By Elzio Barreto and Sue-Lin Wong

HONG KONG/BEIJING (Reuters) - China's bid to tame its peer-to-peer (P2P) lending sector could cost smaller platforms some business, but the impact on larger players will be limited, and some of the new restrictions will be hard to enforce, analysts and industry players said.

Regulators unveiled a series of measures on Wednesday night to head off signs of rising risks in its fast-growing P2P market, including borrowing limits and forcing P2P platforms to use third-party banks as custodians of investor funds.

China's P2P and online finance industry has boomed in recent years, but growth is slowing after a series of scandals and multi-billion dollar failures.

The regulator's announcement knocked 22 percent off the New York-listed shares of Chinese P2P lender Yirendai Ltd <YRD.N> overnight, while Chinese stocks fell to a two-week low on Thursday, weighed by banking shares on concerns over the crackdown on riskier lending practices.

But many larger P2P companies including Lufax, Yirendai, PPDAI and Dianrong.com, say they already comply with many of the new requirements, so could benefit from the restrictions.

"Before the rules were released, people didn't have judgement on which platform is good, but now they can understand it. Investors will definitely withdraw money from the platforms which are violating the rules," said Cliff Zhang, chief executive of China's oldest P2P lender PPDAI.

China's government for years maintained a hands-off approach to promote alternative sources of funding for consumers and small businesses, which often struggle to get credit from banks and other mainstream financial institutions.

The volume of P2P loans surged more than 20 times to 656.8 billion yuan ($98.7 billion) at the end of July from just 30.9 billion yuan in January 2014, according to industry data provider Wangdaizhijia.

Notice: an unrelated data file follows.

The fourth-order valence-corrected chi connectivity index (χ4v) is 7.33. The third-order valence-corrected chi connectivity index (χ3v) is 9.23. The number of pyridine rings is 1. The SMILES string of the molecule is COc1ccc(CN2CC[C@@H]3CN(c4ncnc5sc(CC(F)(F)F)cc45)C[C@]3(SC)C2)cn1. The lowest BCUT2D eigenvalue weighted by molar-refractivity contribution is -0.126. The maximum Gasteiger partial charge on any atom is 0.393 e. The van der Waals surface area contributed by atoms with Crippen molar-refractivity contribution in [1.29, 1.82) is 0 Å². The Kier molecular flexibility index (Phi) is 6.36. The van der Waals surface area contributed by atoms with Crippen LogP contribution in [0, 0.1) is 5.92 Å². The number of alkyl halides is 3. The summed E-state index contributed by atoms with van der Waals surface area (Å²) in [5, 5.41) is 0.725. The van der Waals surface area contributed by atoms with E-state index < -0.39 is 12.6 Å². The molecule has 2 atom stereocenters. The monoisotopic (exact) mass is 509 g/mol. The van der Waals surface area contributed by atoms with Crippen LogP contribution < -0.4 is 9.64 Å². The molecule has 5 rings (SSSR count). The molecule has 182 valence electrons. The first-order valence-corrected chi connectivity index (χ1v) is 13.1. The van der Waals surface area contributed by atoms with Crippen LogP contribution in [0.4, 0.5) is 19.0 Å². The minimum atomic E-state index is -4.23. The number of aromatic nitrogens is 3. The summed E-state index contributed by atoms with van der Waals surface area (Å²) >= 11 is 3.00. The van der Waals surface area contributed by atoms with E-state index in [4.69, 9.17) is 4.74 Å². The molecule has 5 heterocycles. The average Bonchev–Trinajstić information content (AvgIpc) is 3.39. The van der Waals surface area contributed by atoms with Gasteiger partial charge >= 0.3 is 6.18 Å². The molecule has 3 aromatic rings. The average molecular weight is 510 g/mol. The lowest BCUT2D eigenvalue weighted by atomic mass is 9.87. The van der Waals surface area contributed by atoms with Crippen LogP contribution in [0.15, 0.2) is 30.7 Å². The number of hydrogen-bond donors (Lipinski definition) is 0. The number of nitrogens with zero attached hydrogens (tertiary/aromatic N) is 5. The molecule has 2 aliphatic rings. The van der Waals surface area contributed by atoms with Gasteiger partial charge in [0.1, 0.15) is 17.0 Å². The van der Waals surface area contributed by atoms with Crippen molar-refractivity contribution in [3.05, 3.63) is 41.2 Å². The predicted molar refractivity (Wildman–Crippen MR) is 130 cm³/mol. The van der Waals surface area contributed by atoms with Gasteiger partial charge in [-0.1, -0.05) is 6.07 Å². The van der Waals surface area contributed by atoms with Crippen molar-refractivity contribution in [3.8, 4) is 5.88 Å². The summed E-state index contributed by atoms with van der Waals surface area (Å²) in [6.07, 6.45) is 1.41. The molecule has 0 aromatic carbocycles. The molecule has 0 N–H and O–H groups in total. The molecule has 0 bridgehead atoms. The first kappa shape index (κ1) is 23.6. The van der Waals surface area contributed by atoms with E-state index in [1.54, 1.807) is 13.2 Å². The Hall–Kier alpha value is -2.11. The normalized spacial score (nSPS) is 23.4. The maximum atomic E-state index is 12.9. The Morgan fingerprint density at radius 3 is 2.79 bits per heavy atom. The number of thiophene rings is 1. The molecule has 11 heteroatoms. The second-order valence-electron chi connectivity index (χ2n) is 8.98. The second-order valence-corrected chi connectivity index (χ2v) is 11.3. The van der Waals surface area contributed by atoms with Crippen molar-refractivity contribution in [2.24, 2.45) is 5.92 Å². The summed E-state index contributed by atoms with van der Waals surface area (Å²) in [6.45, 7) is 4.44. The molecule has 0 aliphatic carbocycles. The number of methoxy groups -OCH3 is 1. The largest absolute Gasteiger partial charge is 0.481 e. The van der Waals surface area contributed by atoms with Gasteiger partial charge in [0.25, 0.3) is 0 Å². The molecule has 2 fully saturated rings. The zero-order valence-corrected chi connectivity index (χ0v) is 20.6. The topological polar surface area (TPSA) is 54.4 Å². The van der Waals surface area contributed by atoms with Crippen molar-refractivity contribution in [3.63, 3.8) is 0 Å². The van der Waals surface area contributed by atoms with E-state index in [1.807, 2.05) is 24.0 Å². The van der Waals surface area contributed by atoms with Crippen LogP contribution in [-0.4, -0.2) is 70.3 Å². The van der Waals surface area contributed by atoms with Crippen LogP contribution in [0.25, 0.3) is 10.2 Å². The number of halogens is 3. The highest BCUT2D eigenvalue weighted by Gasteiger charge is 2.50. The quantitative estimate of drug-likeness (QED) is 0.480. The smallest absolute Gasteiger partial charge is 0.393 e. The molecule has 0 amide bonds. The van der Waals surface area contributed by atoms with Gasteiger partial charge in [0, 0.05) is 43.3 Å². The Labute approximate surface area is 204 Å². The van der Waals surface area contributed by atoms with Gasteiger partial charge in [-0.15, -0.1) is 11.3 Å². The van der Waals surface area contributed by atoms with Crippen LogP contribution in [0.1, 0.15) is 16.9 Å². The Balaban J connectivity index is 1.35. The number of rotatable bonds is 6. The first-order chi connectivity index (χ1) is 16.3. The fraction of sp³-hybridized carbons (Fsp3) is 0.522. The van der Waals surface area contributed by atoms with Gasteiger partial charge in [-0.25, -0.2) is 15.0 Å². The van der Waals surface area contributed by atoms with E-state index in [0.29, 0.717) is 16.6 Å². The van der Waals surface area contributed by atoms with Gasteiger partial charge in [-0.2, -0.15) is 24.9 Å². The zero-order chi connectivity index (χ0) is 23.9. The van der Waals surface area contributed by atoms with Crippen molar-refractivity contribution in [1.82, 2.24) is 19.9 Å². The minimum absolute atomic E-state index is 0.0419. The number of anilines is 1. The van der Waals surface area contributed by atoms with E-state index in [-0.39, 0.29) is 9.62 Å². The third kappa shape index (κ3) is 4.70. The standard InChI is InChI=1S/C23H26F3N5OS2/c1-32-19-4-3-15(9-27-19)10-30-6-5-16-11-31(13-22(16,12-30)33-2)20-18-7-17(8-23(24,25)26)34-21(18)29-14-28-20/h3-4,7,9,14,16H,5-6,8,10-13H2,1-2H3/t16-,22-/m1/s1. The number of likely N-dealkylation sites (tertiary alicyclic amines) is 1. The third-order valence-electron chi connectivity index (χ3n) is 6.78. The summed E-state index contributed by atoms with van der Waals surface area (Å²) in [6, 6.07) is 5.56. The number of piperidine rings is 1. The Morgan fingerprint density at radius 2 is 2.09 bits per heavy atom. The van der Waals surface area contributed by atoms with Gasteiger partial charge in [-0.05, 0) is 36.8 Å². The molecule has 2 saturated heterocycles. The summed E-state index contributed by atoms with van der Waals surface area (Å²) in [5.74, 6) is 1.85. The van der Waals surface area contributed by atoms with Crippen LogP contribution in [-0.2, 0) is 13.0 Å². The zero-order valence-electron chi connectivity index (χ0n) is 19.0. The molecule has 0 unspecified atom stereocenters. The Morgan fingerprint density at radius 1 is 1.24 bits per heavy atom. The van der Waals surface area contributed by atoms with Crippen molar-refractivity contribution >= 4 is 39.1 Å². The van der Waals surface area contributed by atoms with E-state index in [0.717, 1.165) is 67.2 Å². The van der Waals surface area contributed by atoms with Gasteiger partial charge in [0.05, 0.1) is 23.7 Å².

Nomura estimates that could reach 880 billion yuan by the end of 2016 and 1.5 trillion yuan by the end of 2018.

P2P lenders have been discussing new rules with the government for several months in a bid to improve sentiment toward the sector, which took a big hit earlier this year when Ezubao, once China's biggest P2P lending platform, folded.

Ezubao turned out to be a Ponzi scheme that solicited 50 billion yuan in less than two years from more than 900,000 retail investors.

The dialogue with government has given platforms the opportunity to start preparing for the changes, and they have a year's grace to implement some of them.

"At the beginning of last year we started to transform our business model from SMEs to individuals, so now more than half of the loans we match are under this 200,000 yuan limit," said Xie Qun, CEO of P2P platform Jimubox.

"We're confident with this one-year grace period, we'll be able to convert all this business to be compliant,” he added.

Several lenders already segregate investors' funds into custodial accounts with banks to prevent fraud, while for companies like Lufax, a typical unsecured loan would be in the 100,000 yuan to 200,000 yuan range, below the government cap.

Industry officials said borrowers and lenders were in any case likely to find ways around the caps.

"If you look at how China's internet market has worked historically, people always find a way," said Simon Loong, founder and CEO of WeLab, which operates a P2P platform in Hong Kong and Chinese mobile lending platform Wolaidai.

"I don't mean to try to beat the system, but people try to adapt their business model, find a way to survive with the customer base or information data they've already collected. People always find a way to survive."

($1 = 6.6518 Chinese yuan renminbi)

(Reporting by Elzio Barreto and Sue-Lin Wong; Writing by Elzio Barreto; Editing by Will Waterman)